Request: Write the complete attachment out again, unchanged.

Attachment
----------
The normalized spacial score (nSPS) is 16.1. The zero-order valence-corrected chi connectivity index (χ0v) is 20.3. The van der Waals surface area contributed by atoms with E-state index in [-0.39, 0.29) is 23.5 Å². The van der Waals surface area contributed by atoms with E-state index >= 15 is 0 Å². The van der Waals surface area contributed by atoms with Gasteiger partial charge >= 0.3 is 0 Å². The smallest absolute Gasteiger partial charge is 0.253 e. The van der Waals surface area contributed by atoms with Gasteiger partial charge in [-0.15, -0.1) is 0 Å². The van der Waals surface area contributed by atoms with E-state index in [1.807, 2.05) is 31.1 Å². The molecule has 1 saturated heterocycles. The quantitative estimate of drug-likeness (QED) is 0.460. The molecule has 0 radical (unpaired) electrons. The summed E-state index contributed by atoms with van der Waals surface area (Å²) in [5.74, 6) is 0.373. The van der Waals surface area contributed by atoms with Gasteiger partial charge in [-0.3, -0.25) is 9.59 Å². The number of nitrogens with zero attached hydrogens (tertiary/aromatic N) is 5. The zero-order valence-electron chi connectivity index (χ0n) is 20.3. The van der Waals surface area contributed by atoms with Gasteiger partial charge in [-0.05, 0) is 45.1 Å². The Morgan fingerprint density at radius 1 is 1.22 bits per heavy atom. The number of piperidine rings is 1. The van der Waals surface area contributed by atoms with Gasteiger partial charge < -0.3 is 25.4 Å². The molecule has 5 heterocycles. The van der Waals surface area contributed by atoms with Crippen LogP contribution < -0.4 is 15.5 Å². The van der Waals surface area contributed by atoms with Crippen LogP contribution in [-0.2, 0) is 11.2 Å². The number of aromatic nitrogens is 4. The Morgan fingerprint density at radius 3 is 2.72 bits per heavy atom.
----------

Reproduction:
The normalized spacial score (nSPS) is 16.1. The zero-order valence-corrected chi connectivity index (χ0v) is 20.3. The van der Waals surface area contributed by atoms with E-state index in [-0.39, 0.29) is 23.5 Å². The van der Waals surface area contributed by atoms with E-state index >= 15 is 0 Å². The van der Waals surface area contributed by atoms with Gasteiger partial charge >= 0.3 is 0 Å². The smallest absolute Gasteiger partial charge is 0.253 e. The van der Waals surface area contributed by atoms with Gasteiger partial charge in [-0.15, -0.1) is 0 Å². The van der Waals surface area contributed by atoms with E-state index in [1.807, 2.05) is 31.1 Å². The molecule has 1 saturated heterocycles. The quantitative estimate of drug-likeness (QED) is 0.460. The molecule has 0 radical (unpaired) electrons. The summed E-state index contributed by atoms with van der Waals surface area (Å²) in [5.74, 6) is 0.373. The van der Waals surface area contributed by atoms with Gasteiger partial charge in [-0.3, -0.25) is 9.59 Å². The number of nitrogens with zero attached hydrogens (tertiary/aromatic N) is 5. The zero-order valence-electron chi connectivity index (χ0n) is 20.3. The van der Waals surface area contributed by atoms with Gasteiger partial charge in [-0.05, 0) is 45.1 Å². The Morgan fingerprint density at radius 1 is 1.22 bits per heavy atom. The number of piperidine rings is 1. The van der Waals surface area contributed by atoms with Gasteiger partial charge < -0.3 is 25.4 Å². The molecule has 5 heterocycles. The van der Waals surface area contributed by atoms with Crippen LogP contribution < -0.4 is 15.5 Å². The van der Waals surface area contributed by atoms with Crippen LogP contribution in [-0.2, 0) is 11.2 Å². The number of aromatic nitrogens is 4. The Morgan fingerprint density at radius 3 is 2.72 bits per heavy atom.